USS Boxer
160505-N-OF476-089 GULF OF ADEN (May 5, 2016) Col. Anthony Henderson, commanding officer of the 13th Marine Expeditionary Unit presents Boatswain’s Mate 3rd Class Michael Canaan with a Corporal’s Course certificate of completion during a graduation ceremony in the hangar bay aboard amphibious assault ship USS Boxer (LHD 4). The two-week course trains Marines and Sailors in public speaking, sword plus guidon manual of arm handling, joint combat operations, and career progression. Boxer is the flagship for the Boxer Amphibious Ready Group and, with the embarked 13th Marine Expeditionary Unit, is deployed in support of maritime security operations and theater security cooperation efforts in the U.S. 5th Fleet area of operations. (U. S. Navy photo by Mass Communication Specialist Seaman Eric C. Burgett/Released)
Boxer Sailors Complete Marine Corps Corporals Course

GULF OF ADEN – Four Boxer Sailors gained a greater understanding of their Marine Corps counterparts by completing a two-week Marine Corps Corporal’s Course aboard amphibious assault ship USS Boxer (LHD 4) May 5.

The course, designed to provide junior non-commissioned officers with leadership training dispersed across several areas of study and examination, began April 23 and concluded May 5 with a graduation ceremony.

“The purpose of the course is to grow the young members of the Marine Corps into inspirational leaders of Marines and Sailors in this case,” said Gunnery Sergeant Daniel Barker, Staff Non-Commissioned Officer-in-Charge of the Corporal’s Course on board Boxer. “The integration of our Marine/Sailor team was excellent. The students quickly put aside any differences and began bonding the first day. Everyone had a voice during the course which allowed students to bring something to the course and also leave with tools they can use once back at their units.”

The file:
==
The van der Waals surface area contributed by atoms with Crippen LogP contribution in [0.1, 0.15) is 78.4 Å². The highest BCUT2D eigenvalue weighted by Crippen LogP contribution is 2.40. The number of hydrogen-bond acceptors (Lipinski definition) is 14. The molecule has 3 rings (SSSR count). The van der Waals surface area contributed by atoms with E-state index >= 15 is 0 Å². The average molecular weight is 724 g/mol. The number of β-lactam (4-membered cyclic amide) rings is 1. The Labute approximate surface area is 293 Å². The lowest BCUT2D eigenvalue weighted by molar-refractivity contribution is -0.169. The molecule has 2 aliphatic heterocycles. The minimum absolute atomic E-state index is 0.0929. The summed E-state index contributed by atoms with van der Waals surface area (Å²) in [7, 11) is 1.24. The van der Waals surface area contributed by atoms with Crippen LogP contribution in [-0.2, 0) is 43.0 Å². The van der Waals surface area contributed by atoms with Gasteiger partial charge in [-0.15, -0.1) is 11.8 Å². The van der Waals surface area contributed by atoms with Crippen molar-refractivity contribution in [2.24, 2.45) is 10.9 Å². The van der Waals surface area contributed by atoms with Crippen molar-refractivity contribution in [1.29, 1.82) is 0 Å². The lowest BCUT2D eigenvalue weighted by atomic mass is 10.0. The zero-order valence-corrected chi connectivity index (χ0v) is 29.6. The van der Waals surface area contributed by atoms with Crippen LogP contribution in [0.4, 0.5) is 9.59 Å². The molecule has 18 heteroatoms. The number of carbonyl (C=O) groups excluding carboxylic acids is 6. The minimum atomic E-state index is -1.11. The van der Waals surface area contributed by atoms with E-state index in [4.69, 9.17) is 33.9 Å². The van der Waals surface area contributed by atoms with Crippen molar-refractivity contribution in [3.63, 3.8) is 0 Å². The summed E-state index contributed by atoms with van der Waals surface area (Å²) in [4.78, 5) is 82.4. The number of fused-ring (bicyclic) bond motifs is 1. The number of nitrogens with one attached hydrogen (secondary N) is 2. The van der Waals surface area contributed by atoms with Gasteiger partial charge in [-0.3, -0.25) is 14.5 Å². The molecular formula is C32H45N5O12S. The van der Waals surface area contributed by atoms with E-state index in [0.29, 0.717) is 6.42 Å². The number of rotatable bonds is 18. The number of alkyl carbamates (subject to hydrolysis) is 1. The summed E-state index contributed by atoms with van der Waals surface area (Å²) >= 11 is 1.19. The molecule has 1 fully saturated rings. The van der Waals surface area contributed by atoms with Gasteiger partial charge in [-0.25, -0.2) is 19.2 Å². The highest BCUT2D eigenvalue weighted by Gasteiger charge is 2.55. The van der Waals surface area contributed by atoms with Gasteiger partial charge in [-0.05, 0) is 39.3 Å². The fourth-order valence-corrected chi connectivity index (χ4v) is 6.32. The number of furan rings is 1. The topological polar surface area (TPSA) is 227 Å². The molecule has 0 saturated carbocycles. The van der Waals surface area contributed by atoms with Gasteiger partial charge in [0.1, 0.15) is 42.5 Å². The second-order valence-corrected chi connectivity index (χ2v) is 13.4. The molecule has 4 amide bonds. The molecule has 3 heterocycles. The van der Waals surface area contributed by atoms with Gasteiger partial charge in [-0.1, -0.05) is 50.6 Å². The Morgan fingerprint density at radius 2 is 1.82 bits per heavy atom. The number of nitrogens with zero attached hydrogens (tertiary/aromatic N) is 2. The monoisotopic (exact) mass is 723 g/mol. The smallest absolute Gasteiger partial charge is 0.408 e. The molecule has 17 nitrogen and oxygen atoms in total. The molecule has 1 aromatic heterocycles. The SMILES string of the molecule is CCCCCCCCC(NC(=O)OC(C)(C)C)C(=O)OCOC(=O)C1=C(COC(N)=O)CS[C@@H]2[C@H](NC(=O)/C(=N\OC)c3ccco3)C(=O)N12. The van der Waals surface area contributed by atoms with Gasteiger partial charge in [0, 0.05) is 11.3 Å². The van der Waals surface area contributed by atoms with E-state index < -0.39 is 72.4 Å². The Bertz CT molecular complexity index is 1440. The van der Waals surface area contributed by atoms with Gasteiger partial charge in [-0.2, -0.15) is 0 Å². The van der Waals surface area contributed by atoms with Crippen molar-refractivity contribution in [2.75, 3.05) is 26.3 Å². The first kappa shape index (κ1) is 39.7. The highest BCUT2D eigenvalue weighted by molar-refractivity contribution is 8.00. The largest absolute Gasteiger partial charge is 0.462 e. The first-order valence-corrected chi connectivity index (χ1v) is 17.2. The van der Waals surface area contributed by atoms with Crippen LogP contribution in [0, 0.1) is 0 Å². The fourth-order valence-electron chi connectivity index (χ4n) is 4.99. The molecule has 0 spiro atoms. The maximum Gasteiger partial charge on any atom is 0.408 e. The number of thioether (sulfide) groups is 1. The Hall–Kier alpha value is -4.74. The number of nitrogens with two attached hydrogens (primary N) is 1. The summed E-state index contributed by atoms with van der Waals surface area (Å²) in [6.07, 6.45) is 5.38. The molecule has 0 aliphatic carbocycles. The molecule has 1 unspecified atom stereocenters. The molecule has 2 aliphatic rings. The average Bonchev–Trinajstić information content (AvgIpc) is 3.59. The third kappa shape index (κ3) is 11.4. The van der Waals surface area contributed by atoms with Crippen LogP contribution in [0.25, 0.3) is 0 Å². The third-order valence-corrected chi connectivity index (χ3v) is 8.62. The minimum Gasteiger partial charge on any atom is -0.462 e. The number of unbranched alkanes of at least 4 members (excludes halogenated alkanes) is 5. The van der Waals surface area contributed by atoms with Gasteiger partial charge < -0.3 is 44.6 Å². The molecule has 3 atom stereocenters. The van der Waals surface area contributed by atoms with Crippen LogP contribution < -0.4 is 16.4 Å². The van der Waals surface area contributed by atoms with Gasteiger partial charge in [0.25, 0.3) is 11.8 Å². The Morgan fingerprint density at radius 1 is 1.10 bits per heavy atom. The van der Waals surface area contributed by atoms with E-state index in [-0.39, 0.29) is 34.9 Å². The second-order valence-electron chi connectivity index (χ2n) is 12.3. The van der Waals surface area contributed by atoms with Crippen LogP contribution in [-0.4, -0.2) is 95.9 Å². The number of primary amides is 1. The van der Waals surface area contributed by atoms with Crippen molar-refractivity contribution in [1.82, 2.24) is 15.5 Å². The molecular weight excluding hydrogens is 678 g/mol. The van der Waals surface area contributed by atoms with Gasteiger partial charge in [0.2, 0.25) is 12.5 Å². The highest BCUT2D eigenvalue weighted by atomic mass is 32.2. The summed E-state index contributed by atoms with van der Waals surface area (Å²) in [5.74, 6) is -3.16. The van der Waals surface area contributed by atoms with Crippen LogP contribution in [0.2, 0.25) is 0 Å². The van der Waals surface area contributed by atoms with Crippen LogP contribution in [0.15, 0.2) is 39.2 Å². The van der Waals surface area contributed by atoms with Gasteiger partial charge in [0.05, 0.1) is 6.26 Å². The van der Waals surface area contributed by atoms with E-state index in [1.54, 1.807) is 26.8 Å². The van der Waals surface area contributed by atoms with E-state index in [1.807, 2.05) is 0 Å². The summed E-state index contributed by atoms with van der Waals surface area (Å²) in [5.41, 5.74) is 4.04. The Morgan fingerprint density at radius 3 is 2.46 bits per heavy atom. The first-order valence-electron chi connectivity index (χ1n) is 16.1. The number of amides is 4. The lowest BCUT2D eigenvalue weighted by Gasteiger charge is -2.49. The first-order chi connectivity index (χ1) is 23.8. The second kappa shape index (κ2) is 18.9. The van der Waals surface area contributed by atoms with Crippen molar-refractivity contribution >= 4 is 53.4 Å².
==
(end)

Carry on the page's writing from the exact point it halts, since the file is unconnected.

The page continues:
Participating Sailors bore the extra burden of learning background information that their Marine Corps counterparts had been taught since joining the Corps.

“The most challenging thing for me was learning a whole new set of customs and traditions,” said Quartermaster 3rd Class Michael Yale. “We also learned war-fighting and joint operations and we performed a lot of physical training. I had to buckle down and read the books they gave me so I could keep up with all the Marines.”

Motivation and confidence are two character traits that were impressed upon students in order to meet the course standards.

“The course ran 14 training days straight with no breaks,” said Barker. “This consisted of two comprehensive examinations plus multiple practical examinations that are required to be mastered, including public speaking, sword and guidon manual of arm movements, joint combat operations and career progression.”

Barker indicated that the Corporal’s Course provided a lot of value for Sailors with little or no experience with the Marine Corps.

“This course is important for Sailors who want to improve and not only better themselves, but better the Navy,” said Barker.

“These Sailors benefit from the course in many tangible ways. One example is we teach them to be strategic thinkers. They get paid to have an opinion and they must be able to convey that smartly and with tact.”

Sprinkled throughout a sea of Marine digital-camouflaged uniforms Boatswain’s Mate 3rd Class Isaiah Brown, Boatswain’s Mate 3rd Class Michael Canaan, Quartermaster 3rd Class Michael Yale, and Master-at-Arms 3rd Class Colin Contreras-O’Connor sat during the graduation ceremony, awaiting the completion of their latest challenge along with 39 Marine brothers and sisters in arms.

“Corporal’s Course has shown me that I can be the motivation that my department needs,” said Yale. “By talking to my shipmates about their stress, finding ways I can help, and leading by example. What I’ll take away from this course is the value of moral courage and brotherhood.”

Barker said graduates take away more from the course than a certificate.

“Each graduate takes with them not just a certificate of completion, but a sense of pride in knowing they have the tools to complete whatever mission they are given,” said Barker.

The Boxer Amphibious Ready Group, currently deployed in the 5th Fleet area of operation (AOO), is composed of amphibious assault ship USS Boxer (LHD 4), amphibious transport dock ship USS New Orleans (LPD 18) and amphibious dock landing ship USS Harpers Ferry (LSD 49).

For more news from USS Boxer (LHD 4), visit http://www.navy.mil/local/lhd4/.

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